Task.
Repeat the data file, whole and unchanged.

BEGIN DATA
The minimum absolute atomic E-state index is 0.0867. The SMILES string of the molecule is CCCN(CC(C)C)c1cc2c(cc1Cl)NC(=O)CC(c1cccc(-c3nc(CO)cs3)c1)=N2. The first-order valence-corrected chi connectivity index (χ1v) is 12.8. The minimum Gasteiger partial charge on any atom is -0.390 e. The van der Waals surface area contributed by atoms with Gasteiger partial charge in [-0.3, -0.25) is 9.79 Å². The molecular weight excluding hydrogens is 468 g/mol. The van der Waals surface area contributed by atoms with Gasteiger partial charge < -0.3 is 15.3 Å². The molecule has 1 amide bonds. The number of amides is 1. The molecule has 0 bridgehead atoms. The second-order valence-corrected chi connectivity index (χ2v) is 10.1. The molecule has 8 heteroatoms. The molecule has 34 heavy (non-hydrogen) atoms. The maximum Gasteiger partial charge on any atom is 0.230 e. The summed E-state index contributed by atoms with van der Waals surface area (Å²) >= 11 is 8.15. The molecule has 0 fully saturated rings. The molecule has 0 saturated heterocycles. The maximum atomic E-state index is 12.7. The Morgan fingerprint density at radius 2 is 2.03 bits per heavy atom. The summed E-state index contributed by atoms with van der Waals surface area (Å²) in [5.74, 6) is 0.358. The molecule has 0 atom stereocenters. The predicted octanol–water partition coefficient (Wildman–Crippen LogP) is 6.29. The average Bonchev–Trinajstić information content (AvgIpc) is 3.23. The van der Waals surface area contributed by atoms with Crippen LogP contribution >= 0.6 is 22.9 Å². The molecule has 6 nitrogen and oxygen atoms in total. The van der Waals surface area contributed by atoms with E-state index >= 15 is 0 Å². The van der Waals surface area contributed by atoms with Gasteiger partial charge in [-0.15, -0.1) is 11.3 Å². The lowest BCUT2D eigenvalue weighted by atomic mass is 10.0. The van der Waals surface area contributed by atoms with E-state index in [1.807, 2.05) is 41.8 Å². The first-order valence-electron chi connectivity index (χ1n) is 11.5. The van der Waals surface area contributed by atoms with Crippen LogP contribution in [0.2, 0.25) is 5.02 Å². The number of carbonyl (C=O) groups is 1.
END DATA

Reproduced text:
The minimum absolute atomic E-state index is 0.0867. The SMILES string of the molecule is CCCN(CC(C)C)c1cc2c(cc1Cl)NC(=O)CC(c1cccc(-c3nc(CO)cs3)c1)=N2. The first-order valence-corrected chi connectivity index (χ1v) is 12.8. The minimum Gasteiger partial charge on any atom is -0.390 e. The van der Waals surface area contributed by atoms with Gasteiger partial charge in [-0.3, -0.25) is 9.79 Å². The molecular weight excluding hydrogens is 468 g/mol. The van der Waals surface area contributed by atoms with Gasteiger partial charge < -0.3 is 15.3 Å². The molecule has 1 amide bonds. The number of amides is 1. The molecule has 0 bridgehead atoms. The second-order valence-corrected chi connectivity index (χ2v) is 10.1. The molecule has 8 heteroatoms. The molecule has 34 heavy (non-hydrogen) atoms. The maximum Gasteiger partial charge on any atom is 0.230 e. The summed E-state index contributed by atoms with van der Waals surface area (Å²) >= 11 is 8.15. The molecule has 0 fully saturated rings. The molecule has 0 saturated heterocycles. The maximum atomic E-state index is 12.7. The Morgan fingerprint density at radius 2 is 2.03 bits per heavy atom. The summed E-state index contributed by atoms with van der Waals surface area (Å²) in [5.74, 6) is 0.358. The molecule has 0 atom stereocenters. The predicted octanol–water partition coefficient (Wildman–Crippen LogP) is 6.29. The average Bonchev–Trinajstić information content (AvgIpc) is 3.23. The van der Waals surface area contributed by atoms with Crippen LogP contribution >= 0.6 is 22.9 Å². The molecule has 6 nitrogen and oxygen atoms in total. The van der Waals surface area contributed by atoms with E-state index >= 15 is 0 Å². The van der Waals surface area contributed by atoms with Gasteiger partial charge in [-0.15, -0.1) is 11.3 Å². The lowest BCUT2D eigenvalue weighted by atomic mass is 10.0. The van der Waals surface area contributed by atoms with E-state index in [1.807, 2.05) is 41.8 Å². The first-order valence-electron chi connectivity index (χ1n) is 11.5. The van der Waals surface area contributed by atoms with Crippen LogP contribution in [0.2, 0.25) is 5.02 Å². The number of carbonyl (C=O) groups is 1.